Kites: Site Blog

Welcome to this fun and educational Site Blog page on kites.

Keeping you up to date with our Flight Report posts, new Aerial Photography pages and occasional contributions from visitors. Visitors sometimes include photos or links to videos too.

My own Flight Report videos pop up on the MBK Facebook page nearly every week.

Clicking on the orange button up there on the left will ensure you never miss a post. Running your cursor over that button will also bring up alternative ways to subscribe. Use whatever is most familiar to you.

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(P.S. Just once a week, a good quality older page will pop up here too, so it doesn't stay buried forever. Always a good read!)

Here's all the latest posts - enjoy....

Oct 24, 2016

Flight Report:
Parachute Flaw Discovered

I was looking for slightly stronger smooth winds today, but instead learned another lesson from the Parachute kite...

The idea was to see if greater wind speed - say in the mid-twenties (kph) - would push the kite to a higher line angle. Unfortunately, the breeze was around 17 to 19kph most of the time. This did give an opportunity to look very closely at the sail, as the kite flew smoothly at a low height over the sand.

It was clear that the air pressure in the cells was not making them rigid enough near the leading edges. The tell-tale sign was horizontal creases in the underside of the canopy, particularly near the tips. This area wasn't getting enough support from the bridle lines, which will need to be shifted closer together...

So, the next mod will be to shift both the 2nd and 3rd row of bridle lines towards the leading edge by 3cm each. A flatter underside should result in lower drag forces, enabling the kite to fly at a steeper angle.

Another effect of this mod will be to make it easier for the wind to pivot the kite tail-up, around the towing point. This will also reduce drag forces.

The next outing will be most interesting!

- Tim P.

"Simplest Dowel Kites": A free but very useful kite-making e-book. Make a super-simple Sled, Diamond and Delta - step-by-step with photos. Sign up for the e-book and fly something high tomorrow!

Oct 21, 2016

Flight Report:
Parachute Bridle Sweet Spot

It was too windy yesterday, but today the breeze was ideal down at a beach...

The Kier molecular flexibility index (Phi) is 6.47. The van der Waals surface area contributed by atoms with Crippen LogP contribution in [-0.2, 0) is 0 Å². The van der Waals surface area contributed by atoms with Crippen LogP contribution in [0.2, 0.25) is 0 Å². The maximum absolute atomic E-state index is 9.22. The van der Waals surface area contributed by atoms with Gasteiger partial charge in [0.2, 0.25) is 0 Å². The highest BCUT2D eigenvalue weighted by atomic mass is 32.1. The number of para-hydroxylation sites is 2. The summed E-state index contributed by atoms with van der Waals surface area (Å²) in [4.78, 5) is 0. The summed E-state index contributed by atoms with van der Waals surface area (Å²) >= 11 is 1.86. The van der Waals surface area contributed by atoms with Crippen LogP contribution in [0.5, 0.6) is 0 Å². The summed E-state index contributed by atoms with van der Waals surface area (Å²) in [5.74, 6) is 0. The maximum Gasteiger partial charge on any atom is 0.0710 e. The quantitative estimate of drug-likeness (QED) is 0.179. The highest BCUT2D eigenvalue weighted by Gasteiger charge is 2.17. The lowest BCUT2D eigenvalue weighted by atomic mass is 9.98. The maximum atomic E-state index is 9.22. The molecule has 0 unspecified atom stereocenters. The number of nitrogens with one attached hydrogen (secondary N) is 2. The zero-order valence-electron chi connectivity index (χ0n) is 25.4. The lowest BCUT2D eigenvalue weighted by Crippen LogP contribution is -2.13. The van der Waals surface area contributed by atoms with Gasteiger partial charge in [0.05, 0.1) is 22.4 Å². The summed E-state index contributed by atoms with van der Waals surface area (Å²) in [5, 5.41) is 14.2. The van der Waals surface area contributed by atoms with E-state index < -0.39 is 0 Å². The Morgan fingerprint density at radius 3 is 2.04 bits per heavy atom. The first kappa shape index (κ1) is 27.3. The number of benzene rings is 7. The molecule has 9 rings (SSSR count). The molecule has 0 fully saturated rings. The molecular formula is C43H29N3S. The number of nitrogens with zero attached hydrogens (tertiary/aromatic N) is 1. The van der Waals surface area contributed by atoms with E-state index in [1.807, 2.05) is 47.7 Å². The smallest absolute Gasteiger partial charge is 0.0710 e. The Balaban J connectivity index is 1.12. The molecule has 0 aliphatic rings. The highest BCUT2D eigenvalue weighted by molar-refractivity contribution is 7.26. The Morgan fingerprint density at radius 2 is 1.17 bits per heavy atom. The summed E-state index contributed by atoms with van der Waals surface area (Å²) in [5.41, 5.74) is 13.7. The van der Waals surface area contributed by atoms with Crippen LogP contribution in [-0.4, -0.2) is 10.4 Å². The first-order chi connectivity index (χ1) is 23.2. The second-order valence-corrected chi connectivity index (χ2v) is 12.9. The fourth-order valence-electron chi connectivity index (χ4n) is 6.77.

As a final attempt to optimize the bride, the lines were swept just slightly forward of the kite's leading edge and shortened just a little more. This was achieved by weighing down the kite one side at a time, with the attachment points stacked on top of each other. Keeping the rearmost lines the same length, the others were shortened somewhat until the desired bridle angles were achieved. Pieces of electrical tape were then applied near the knot to hold the line lengths. I had a feeling that it might be necessary to return to the original setting - so no re-tying and snipping!

Sure enough, down at the beach, the kite stubbornly refused to stay inflated and airborne. Instability had crept in due to the forward towing point, which had a tendency to collapse one leading edge corner or the other. I had hoped the slightly increased curve of the wing with the shorter lines might have been enough compensation - but no, it wasn't.

After the rather fiddly job of removing the electrical tape, the bridle was returned to it's previous configuration. Immediately, the kite flew stable and I began to let more line out....

Meanwhile, a small rain squall had moved on and the wind had died back to about 17kph gusting to 20kph. As measured at shoulder height above the sand. On around 50m (150ft) of 50 pound line, the Parachute was leaning to the left slightly.

To cut a longer story short, by the time the kite was properly trimmed I discovered that moving the central bridle knot worked in the opposite sense to what was expected! You pull in the right lines to turn a stunt kite to the right, but this one wanted to go left instead. Whatever - it was flying straight now.

In the smooth breeze the kite held a steady 40 degrees of line angle, rising briefly to 45 degrees at one time. Perhaps the optimum wind speed is somewhere in the mid-twenties, in kph. If so, that's acceptable for a home-made Parachute kite. I might try testing it in slightly stronger winds before committing the design to an e-book.

Oh, forgot to mention - a seagull spent half a minute or so gliding very close to the kite, even trying to peck at the trailing edge at one point!

- Tim P.

"Simplest Dowel Kites": A free but very useful kite-making e-book. Make a super-simple Sled, Diamond and Delta - step-by-step with photos. Sign up for the e-book and fly something high tomorrow!

Oct 19, 2016

Flight Report:
Parachute Flies High And Stable

Again in sunny weather, with a gently gusting light breeze this time...